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Ergen to FCC: 12 GHz Is Ripe for 5G

5g artistic rendering
(Image credit: Getty Images)

Charlie Ergen and Elon Musk continue to battle at the FCC over how to divvy up the skies and FCC spectrum.

Dish Chairman Charlie Ergen and other company executives met with FCC Chairwoman Jessica Rosenworcel and the other FCC commissioners last week to update the commission on its 5G buildout status and try to quash any suggestion that opening up the 12 GHz satellite spectrum for more terrestrial 5G real estate threatened to interfere with Starlink's satellite broadband service.

That is according to FCC documents on a series of meetings July 12.

Starlink, which uses a ring of low-earth-orbit satellites to deliver broadband--including famously to Ukraine during the war with Russia--is owned by Elon Musk's SpaceX.

As part of the T-Mobile/Sprint Merger, T-Mobile sold  its prepaid wireless business to Dish and opened its network to Dish for a half dozen years to the company could become a legitimate wireless competitor since the merger was further concentrating the market.

Also: FCC Flooded with Nearly Identical Comments Opposing Opening 12 GHz

Ergen and company told the FCC that as of June 14, Dish was offering 5G to over 20% of the country.

On the 12 GHz front, it said that opening up 500 MHz of midband spectrum would not interfere with Starlink's customers and that Starlink was engaged in an "ongoing misinformation campaign" that was "both scientifically and logically flawed."

Dish said that Starlink's evidence of such interference is skewed because 1) it used a single case--Las Vegas--that had unique "topology and morphology" that could not be extrapolated nationwide; 2) it assumes "overdeployment" of 5G towers; and 3) it says the majority of receive terminals in Las Vegas would be in urban and suburban areas while at the same time having said Starlink is targeted to sparsely populated regions.

Ergen and the executives reminded the FCC that it, too, is a user of the satellite spectrum for its DBS service and has no interest in harming its own customers or anyone else's.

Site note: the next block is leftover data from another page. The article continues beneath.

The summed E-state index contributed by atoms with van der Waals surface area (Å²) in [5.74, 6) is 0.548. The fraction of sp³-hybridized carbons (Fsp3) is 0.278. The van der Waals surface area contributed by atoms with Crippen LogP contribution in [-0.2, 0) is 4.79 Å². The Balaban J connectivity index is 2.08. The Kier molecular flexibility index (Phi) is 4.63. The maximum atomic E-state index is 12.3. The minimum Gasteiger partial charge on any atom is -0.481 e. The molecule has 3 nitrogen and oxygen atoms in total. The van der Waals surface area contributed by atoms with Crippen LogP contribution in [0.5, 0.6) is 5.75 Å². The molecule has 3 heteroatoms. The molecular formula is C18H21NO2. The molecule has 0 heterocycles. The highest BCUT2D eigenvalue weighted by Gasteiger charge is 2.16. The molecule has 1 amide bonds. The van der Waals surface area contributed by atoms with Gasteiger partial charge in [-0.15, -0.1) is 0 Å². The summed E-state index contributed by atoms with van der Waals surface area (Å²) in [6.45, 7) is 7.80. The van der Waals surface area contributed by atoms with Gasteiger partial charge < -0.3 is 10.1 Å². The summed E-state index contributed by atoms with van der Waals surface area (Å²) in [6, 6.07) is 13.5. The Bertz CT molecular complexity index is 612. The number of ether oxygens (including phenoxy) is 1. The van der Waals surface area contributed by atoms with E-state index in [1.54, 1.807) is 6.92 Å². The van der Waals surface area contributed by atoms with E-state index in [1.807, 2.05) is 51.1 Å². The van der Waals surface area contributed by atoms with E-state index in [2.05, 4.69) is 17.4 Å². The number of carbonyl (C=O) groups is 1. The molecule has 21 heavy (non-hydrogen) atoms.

SpaceX has reminded the FCC that Dish was against sharing before it was for it (https://www.fcc.gov/ecfs/file/download/DOC-5fe748dcf4800000-A.pdf?file_name=SpaceX%20Further%20Response%20to%20DISH%20re%20Peters%20Studies%20%20(3-18-22).pdf), and calls Dish's defense of sharing now a "bizarre" assertion proffered through "a series of convoluted arguments that misrepresent both the assumptions and conclusions of [SpaceX interference] studies." SpaceX says that Dish's submissions claiming "minimal" interference have been debunked.

Back in 2020, the FCC sought comment on whether and how to allow terrestrial use while protecting incumbent users. The FCC has been all for sharing spectrum to meet the 5G need and is expected to do so with the 12 GHz band as well. In January 2021 it did just that, voting unanimously to propose opening up that 500 GHz midband spectrum for unlicensed 5G use.

The band is currently used for DBS, fixed satellite service multichannel video and data service (MVDDS), like Starlink's broadband service. All are co-primary users, but DBS must be protected from interference. ■

John Eggerton
John Eggerton

Contributing editor John Eggerton has been an editor and/or writer on media regulation, legislation and policy for over four decades, including covering the FCC, FTC, Congress, the major media trade associations, and the federal courts. In addition to Multichannel News and Broadcasting + Cable, his work has appeared in Radio World, TV Technology, TV Fax, This Week in Consumer Electronics, Variety and the Encyclopedia Britannica.